12. #72
    VIP Member Array TN_Mike's Avatar
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    Quote Originally Posted by suntzu View Post
    Read your history. What he says is true. You can debate all day long about what infringed means but when you get down to it guns, how they are carried, and interpreted by SCOTUS and Federal Courts has been going on for over 200 years. I am not agreeing that guns and how they carried should be interpreted, just that the judge is correct in his statement.
    True, they have been interpreted and regulated. And the fact remains that neither should have ever happened. At all.

    The Second Amendment is in place and it says what it says specifically so as to ensure the citizens access to the same weapons that the standing Army has. This is so, if the need arises, and I think it will one day, for the citizenry to over throw a government that has become tyrannical, the citizens would be on equal footing with the Army should the Army chose to side with the tyrannical government. (NOT England. We had already defeated England when the US Constitution was ratified. The Founders specifically had our own governement in mind when the Second Amendment was written.)

    Rea in the strictest possible way, every citizen should be able to have a full auto M4, or a tank with its ammo, or an Apache Attack Helicopter or a naval war ship if they so choose. Now, some of those may seem absurd. But, the right of the People to keep and bear arms SHALL NOT BE INFRINGED, means what it says and says what it means. It is written very plainly and quite clearly. Shall not be infringed means, the government has no say in what you own or carry or store in your home. Period.

    It's only because we have slowly rolled over and taken it from the government for so long that we feel it's "OK" for there to be "reasonable gun control". All "reasonable gun control" is, is us, letting them infringe on a right that is spelled out in the Constitution. One that they are specifically forbidden from infringing upon in any way, shape or form.

    Quote Originally Posted by Closet_Rambo View Post
    The 2A refers to "arms" a weapon that can be carried in the arms of a human.
    Uh....no, not it does not. The word "arms" referred to weapons. All weapons. Not simply ones that could be carried in the arms of a human. I've NEVER heard that assertion before and quite frankly, I am embarrassed for you that you would believe it so. Please read the Federalist Papers. They are a series of essays written by the men who wrote our Constitution where in they explain the meaning and intent of all the parts of the document. No where in them is the assertion you just made mentioned.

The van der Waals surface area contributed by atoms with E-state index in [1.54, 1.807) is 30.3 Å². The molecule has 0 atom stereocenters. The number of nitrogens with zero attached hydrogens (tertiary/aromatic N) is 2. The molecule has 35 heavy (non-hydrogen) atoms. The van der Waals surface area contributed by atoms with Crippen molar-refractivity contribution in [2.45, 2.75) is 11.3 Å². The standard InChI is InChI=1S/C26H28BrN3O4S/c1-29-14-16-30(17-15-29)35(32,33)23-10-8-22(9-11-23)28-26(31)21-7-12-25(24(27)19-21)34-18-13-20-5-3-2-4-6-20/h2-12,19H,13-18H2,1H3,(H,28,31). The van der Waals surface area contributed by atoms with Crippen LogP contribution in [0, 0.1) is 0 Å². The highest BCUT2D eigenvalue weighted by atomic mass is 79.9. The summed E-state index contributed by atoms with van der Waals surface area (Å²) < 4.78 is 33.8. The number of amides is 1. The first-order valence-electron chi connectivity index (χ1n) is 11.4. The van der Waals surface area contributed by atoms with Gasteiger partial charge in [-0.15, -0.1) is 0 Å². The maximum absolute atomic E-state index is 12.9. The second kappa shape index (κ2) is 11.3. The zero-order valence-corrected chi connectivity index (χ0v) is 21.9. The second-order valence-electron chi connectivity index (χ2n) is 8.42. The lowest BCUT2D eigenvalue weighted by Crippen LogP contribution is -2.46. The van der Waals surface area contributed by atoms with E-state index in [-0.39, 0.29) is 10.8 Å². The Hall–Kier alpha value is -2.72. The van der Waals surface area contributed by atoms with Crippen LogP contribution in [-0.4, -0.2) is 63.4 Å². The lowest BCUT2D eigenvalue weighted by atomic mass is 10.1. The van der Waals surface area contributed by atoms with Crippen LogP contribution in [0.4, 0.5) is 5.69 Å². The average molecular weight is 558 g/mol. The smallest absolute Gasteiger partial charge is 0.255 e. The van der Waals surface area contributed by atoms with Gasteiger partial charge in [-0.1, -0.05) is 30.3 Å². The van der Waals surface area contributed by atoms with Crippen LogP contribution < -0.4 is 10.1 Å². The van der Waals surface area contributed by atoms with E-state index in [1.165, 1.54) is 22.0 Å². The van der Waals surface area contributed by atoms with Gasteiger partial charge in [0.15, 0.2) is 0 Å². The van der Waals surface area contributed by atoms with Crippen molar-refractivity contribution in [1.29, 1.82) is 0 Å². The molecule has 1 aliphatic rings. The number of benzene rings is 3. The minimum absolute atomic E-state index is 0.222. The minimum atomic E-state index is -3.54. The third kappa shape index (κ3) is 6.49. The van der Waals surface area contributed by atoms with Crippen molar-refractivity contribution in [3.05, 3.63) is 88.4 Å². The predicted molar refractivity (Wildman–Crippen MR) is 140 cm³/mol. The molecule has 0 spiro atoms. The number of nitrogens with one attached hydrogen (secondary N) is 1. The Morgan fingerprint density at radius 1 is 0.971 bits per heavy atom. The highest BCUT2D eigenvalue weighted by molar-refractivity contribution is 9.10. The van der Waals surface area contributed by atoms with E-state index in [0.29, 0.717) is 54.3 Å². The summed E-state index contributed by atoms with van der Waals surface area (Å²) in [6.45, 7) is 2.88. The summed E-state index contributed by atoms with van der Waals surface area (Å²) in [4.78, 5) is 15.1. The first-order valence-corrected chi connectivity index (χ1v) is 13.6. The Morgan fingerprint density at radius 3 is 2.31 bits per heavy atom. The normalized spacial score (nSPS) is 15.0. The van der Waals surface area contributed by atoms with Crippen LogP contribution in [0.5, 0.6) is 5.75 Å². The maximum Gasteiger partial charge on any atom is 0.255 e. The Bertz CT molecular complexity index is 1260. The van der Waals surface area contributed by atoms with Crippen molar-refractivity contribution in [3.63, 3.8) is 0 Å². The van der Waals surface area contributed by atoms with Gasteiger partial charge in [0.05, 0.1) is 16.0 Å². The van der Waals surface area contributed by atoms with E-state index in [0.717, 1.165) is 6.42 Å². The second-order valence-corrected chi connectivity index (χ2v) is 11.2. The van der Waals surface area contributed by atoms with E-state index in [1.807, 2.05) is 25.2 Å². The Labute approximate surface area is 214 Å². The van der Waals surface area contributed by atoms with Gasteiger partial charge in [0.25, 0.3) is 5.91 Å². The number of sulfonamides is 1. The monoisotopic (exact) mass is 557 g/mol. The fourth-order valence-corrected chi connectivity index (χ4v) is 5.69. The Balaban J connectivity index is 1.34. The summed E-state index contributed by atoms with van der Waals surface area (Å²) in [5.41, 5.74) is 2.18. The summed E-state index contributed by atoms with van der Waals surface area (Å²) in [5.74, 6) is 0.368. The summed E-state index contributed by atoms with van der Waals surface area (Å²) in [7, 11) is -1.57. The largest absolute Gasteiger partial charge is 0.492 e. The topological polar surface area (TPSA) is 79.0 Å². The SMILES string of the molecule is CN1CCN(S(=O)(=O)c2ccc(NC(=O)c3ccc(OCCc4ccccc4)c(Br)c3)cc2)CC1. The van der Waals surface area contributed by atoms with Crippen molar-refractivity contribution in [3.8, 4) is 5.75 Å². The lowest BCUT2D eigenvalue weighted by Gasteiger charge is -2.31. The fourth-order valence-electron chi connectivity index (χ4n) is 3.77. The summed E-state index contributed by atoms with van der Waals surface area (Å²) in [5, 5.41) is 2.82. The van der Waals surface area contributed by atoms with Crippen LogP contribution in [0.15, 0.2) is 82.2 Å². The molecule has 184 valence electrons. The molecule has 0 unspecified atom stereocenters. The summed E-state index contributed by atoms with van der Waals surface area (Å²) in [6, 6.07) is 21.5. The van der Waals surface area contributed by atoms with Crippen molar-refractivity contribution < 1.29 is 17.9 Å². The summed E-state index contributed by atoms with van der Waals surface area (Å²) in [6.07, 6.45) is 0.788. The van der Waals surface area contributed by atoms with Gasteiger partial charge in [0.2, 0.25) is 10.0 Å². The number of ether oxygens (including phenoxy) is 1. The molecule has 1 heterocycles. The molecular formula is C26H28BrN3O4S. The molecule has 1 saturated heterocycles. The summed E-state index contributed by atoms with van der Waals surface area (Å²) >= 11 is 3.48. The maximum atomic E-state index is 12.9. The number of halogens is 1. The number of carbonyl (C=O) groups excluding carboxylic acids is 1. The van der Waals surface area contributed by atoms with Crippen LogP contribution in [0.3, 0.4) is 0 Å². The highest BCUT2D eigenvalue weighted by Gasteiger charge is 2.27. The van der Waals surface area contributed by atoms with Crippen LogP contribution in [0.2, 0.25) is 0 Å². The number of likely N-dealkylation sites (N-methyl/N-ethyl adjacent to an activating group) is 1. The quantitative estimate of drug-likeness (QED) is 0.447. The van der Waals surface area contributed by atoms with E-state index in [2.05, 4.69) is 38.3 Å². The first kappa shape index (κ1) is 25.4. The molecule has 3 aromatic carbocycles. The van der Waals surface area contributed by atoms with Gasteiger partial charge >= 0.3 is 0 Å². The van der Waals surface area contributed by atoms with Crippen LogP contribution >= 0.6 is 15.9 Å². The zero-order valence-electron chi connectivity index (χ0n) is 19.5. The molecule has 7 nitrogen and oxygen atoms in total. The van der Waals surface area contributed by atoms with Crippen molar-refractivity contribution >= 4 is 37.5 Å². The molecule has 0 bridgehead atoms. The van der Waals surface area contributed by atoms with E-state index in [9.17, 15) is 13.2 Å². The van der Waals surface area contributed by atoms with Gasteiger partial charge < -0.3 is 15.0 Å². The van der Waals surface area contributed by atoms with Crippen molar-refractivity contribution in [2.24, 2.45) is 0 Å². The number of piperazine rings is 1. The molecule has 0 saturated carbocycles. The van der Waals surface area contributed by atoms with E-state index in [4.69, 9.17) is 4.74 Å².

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  13. #73
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    I find it interesting that he said the following in reference to Chief Justice Roberts opinion on Obamacare:

    "There is no way to regard this penalty as a tax."

    But he feels there is room to regard "shall not be infringed" as "we'll see...it will have to be decided."

    If you ask me...enemies of freedom like this guy have got to go.

    www.getcorded.com
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  14. #74
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    I think its helpful to read or listen to the full conversation. Not everything is covered by the constitution and its left up to the democratically elected legislature to make these rules. The argument that people should have attack helicopters, grenade launchers, and tanks is ridiculous. As Justice Scalia said, there were even restrictions back then, and nothing is absolute, not even free speech. So everyone is asking where do we draw the line then? It's up to the people and the state legislatures....subject to the right to bear arms cannont be taken away, but restricted. I know this won't be popular here, but we do restrict fellons from having weapons.